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EDITORIAL: Las Vegas effort to annex county islands appears doomed to fail

Members of the Las Vegas City Council got an earful Monday night from northwest residents who prefer the city leave them be.

The Review-Journal’s Jamie Munks reported that “hundreds of people” descended upon the council chambers to voice their disapproval for a city proposal to annex 872 acres that are currently part of unincorporated Clark County. Most of the land sits in a region bounded by Rancho Drive to the east, U.S. Highway 95 to the west and Vegas Drive to the south.

A smaller area in question includes properties just northeast of the intersection of Jones Boulevard and Sahara Avenue.

Some residents have called the city’s plan a power play or money grab, given that Las Vegas residents pay higher property taxes than those outside the city limits. The move would generate an estimated $3 million for the city. In a letter to city officials, Clark County commissioners criticized the proposal, arguing that the “city’s boundaries should not be extended to take in land merely for the purpose of increasing the city’s tax revenues.”

Fair enough. But it’s certainly reasonable for the council to examine annexation, given the geography in play. The 10 areas in question — comprised of 1,500 properties — are checkerboarded urban islands surrounded by the city and not contiguous with other county property. It’s not an exaggeration to suggest that many residents may not know whether they live within the city limits or not.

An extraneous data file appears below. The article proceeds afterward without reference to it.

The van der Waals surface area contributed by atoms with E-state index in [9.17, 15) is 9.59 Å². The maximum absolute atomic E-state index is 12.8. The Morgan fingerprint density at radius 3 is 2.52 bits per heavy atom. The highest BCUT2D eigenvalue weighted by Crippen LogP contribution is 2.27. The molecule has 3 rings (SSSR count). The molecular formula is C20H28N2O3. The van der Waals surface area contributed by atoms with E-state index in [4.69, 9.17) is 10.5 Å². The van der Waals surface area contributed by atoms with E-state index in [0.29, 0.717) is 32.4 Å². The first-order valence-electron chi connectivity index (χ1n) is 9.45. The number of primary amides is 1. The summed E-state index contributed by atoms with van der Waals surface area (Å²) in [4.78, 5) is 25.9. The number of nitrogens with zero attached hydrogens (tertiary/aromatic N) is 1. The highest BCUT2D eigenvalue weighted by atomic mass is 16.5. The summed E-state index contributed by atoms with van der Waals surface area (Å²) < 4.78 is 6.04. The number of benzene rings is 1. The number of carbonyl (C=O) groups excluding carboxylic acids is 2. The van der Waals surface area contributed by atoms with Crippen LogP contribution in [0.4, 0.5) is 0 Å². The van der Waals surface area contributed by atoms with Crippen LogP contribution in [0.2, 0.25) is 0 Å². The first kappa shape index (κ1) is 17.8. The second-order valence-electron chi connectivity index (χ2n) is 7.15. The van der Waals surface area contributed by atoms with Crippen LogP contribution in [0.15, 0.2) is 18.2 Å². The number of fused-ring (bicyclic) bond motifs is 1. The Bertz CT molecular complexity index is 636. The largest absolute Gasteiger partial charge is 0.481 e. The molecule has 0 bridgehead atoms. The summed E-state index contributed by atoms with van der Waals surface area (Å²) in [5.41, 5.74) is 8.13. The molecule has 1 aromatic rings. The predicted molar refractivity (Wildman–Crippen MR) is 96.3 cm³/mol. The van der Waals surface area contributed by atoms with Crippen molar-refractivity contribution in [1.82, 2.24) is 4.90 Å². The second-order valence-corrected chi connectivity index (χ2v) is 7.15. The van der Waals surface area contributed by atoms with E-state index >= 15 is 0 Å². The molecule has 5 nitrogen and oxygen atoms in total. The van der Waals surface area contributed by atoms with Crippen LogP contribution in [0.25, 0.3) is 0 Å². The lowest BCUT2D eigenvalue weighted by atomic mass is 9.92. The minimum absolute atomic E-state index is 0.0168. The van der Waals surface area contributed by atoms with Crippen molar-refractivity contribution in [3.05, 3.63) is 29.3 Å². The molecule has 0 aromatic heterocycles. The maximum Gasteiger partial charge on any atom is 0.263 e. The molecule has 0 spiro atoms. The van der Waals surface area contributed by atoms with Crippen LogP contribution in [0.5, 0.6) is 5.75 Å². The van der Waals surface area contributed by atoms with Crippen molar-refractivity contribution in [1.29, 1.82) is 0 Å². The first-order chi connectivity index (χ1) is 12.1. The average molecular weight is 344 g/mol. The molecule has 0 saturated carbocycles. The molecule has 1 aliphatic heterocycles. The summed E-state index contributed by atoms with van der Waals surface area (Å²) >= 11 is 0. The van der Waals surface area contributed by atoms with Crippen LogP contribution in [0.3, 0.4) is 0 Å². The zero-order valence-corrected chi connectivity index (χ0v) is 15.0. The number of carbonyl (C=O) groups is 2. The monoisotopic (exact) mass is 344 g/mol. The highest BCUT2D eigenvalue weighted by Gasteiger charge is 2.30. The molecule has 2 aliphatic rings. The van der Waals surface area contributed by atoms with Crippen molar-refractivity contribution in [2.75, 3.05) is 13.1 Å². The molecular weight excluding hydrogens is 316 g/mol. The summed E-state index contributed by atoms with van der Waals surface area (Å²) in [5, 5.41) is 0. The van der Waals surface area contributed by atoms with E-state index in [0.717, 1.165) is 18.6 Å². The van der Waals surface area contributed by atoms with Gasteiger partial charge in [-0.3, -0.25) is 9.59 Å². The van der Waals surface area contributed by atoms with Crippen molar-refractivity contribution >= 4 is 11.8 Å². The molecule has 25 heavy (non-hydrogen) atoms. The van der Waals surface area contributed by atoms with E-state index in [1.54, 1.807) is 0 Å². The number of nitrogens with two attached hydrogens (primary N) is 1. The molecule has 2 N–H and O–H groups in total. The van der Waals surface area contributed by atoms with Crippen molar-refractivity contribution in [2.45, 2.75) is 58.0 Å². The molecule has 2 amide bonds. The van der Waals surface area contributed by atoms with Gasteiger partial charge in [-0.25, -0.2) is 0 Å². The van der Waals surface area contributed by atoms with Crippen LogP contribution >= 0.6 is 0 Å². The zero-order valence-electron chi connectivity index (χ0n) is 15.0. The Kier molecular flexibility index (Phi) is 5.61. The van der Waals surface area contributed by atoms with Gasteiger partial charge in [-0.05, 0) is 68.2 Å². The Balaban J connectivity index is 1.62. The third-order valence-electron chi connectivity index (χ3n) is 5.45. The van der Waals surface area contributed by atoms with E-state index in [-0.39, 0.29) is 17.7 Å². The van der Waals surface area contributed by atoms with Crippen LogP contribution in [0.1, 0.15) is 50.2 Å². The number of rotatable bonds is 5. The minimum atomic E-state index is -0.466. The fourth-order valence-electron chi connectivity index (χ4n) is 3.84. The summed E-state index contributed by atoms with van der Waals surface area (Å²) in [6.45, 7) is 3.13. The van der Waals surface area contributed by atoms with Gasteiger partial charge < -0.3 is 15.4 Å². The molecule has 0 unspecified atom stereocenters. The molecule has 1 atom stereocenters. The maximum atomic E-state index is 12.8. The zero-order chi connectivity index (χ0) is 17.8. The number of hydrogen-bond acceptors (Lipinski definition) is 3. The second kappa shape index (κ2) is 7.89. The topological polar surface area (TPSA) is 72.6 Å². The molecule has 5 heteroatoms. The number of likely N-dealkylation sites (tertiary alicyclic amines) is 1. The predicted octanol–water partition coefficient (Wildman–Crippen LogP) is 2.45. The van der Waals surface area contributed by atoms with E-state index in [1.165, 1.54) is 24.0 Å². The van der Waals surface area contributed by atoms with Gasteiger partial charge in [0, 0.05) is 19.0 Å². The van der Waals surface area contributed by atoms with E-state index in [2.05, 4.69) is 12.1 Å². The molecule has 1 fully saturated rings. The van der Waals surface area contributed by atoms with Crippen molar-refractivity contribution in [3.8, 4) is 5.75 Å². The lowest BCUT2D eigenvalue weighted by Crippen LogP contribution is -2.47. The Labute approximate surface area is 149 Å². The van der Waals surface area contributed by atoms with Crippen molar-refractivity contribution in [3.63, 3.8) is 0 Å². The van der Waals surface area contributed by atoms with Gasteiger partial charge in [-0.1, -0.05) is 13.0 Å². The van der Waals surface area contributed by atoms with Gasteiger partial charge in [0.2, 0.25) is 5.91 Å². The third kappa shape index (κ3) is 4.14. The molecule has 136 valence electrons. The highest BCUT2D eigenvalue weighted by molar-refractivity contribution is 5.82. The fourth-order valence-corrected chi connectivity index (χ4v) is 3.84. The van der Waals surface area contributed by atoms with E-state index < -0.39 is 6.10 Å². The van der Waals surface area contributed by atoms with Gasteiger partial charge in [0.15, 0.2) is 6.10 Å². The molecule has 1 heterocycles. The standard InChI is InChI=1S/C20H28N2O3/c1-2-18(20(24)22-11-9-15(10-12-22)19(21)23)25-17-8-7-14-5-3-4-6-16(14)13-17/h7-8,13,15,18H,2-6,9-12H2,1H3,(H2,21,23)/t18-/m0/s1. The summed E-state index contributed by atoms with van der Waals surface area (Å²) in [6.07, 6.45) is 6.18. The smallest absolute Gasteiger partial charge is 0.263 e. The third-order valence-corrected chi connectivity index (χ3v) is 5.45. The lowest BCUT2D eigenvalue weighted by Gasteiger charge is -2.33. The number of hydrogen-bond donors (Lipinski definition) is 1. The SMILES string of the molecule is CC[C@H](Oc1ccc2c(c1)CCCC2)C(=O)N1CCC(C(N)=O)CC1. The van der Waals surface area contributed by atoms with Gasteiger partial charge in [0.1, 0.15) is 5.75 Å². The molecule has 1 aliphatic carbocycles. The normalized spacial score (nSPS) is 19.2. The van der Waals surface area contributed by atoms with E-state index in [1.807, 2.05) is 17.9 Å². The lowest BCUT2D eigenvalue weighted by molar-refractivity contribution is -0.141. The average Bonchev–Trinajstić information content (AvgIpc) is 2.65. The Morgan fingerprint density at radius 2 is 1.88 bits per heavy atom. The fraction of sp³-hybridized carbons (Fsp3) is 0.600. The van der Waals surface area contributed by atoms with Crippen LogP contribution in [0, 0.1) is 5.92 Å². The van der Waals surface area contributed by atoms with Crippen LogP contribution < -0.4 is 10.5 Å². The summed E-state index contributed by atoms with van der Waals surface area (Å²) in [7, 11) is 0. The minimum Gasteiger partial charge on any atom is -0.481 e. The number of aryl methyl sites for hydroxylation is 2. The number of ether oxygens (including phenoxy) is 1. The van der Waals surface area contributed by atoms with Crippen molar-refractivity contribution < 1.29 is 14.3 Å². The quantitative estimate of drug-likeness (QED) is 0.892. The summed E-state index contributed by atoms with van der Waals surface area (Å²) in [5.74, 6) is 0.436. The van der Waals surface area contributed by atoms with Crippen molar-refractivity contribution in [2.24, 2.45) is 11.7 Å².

But there are additional issues to be considered beyond the convenience of consolidation — specifically, the wishes of those who live or own land in the affected areas. And if Monday’s meeting is a representative indication, most residents and property owners would prefer not to be forced under the city’s domain. Some worried about the financial ramifications of annexation, while others fretted about potential lifestyle issues, Ms. Munks reported.

“I hope you care about what the majority wants,” one woman told the council.

Under state law, the city can’t move forward if a majority of property owners — in terms of both assessed value and acreage — protest the annexation. This guideline is weighted toward the governmental entity, because it assumes that residents who don’t actively protest a proposed annexation are expressing their approval through inaction. That is not necessarily the case.

Nevertheless, it appears that city officials have so far failed miserably to make a convincing case. Councilman Stavros Anthony assured the protesters on Monday, “I guarantee you, I’ve heard loud and clear.”

The implication is obvious. The city’s effort has been ill-conceived and looks doomed to fail.

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